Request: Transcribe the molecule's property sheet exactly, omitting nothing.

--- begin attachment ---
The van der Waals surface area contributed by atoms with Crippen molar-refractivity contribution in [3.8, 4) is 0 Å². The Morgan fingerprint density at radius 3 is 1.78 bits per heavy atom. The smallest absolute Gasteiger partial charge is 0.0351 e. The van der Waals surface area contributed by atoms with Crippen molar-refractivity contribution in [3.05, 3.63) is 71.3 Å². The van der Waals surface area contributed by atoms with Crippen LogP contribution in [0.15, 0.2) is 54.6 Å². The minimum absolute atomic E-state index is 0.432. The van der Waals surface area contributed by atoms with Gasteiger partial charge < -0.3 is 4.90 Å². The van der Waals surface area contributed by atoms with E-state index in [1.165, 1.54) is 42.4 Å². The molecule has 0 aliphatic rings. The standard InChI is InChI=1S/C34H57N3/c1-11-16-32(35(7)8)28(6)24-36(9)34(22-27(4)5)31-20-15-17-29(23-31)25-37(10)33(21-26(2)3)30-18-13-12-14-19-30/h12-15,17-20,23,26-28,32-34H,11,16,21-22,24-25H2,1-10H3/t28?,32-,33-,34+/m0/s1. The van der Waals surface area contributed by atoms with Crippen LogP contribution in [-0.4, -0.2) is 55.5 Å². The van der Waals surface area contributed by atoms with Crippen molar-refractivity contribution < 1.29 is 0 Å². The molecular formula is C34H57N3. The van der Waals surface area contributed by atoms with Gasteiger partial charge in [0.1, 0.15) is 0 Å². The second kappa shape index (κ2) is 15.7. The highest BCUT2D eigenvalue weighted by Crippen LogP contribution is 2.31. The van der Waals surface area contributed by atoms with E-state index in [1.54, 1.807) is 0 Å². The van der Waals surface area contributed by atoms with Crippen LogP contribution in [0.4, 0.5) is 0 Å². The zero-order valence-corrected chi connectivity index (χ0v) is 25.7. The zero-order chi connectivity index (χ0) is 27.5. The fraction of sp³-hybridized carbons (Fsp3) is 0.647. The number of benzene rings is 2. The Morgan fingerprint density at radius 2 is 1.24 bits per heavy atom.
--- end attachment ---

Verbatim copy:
The van der Waals surface area contributed by atoms with Crippen molar-refractivity contribution in [3.8, 4) is 0 Å². The Morgan fingerprint density at radius 3 is 1.78 bits per heavy atom. The smallest absolute Gasteiger partial charge is 0.0351 e. The van der Waals surface area contributed by atoms with Crippen molar-refractivity contribution in [3.05, 3.63) is 71.3 Å². The van der Waals surface area contributed by atoms with Crippen LogP contribution in [0.15, 0.2) is 54.6 Å². The minimum absolute atomic E-state index is 0.432. The van der Waals surface area contributed by atoms with Gasteiger partial charge < -0.3 is 4.90 Å². The van der Waals surface area contributed by atoms with E-state index in [1.165, 1.54) is 42.4 Å². The molecule has 0 aliphatic rings. The standard InChI is InChI=1S/C34H57N3/c1-11-16-32(35(7)8)28(6)24-36(9)34(22-27(4)5)31-20-15-17-29(23-31)25-37(10)33(21-26(2)3)30-18-13-12-14-19-30/h12-15,17-20,23,26-28,32-34H,11,16,21-22,24-25H2,1-10H3/t28?,32-,33-,34+/m0/s1. The van der Waals surface area contributed by atoms with Crippen LogP contribution in [-0.4, -0.2) is 55.5 Å². The van der Waals surface area contributed by atoms with Crippen molar-refractivity contribution < 1.29 is 0 Å². The molecular formula is C34H57N3. The van der Waals surface area contributed by atoms with Gasteiger partial charge in [0.1, 0.15) is 0 Å². The second kappa shape index (κ2) is 15.7. The highest BCUT2D eigenvalue weighted by Crippen LogP contribution is 2.31. The van der Waals surface area contributed by atoms with E-state index in [1.54, 1.807) is 0 Å². The van der Waals surface area contributed by atoms with Crippen LogP contribution in [0.4, 0.5) is 0 Å². The zero-order valence-corrected chi connectivity index (χ0v) is 25.7. The zero-order chi connectivity index (χ0) is 27.5. The fraction of sp³-hybridized carbons (Fsp3) is 0.647. The number of benzene rings is 2. The Morgan fingerprint density at radius 2 is 1.24 bits per heavy atom.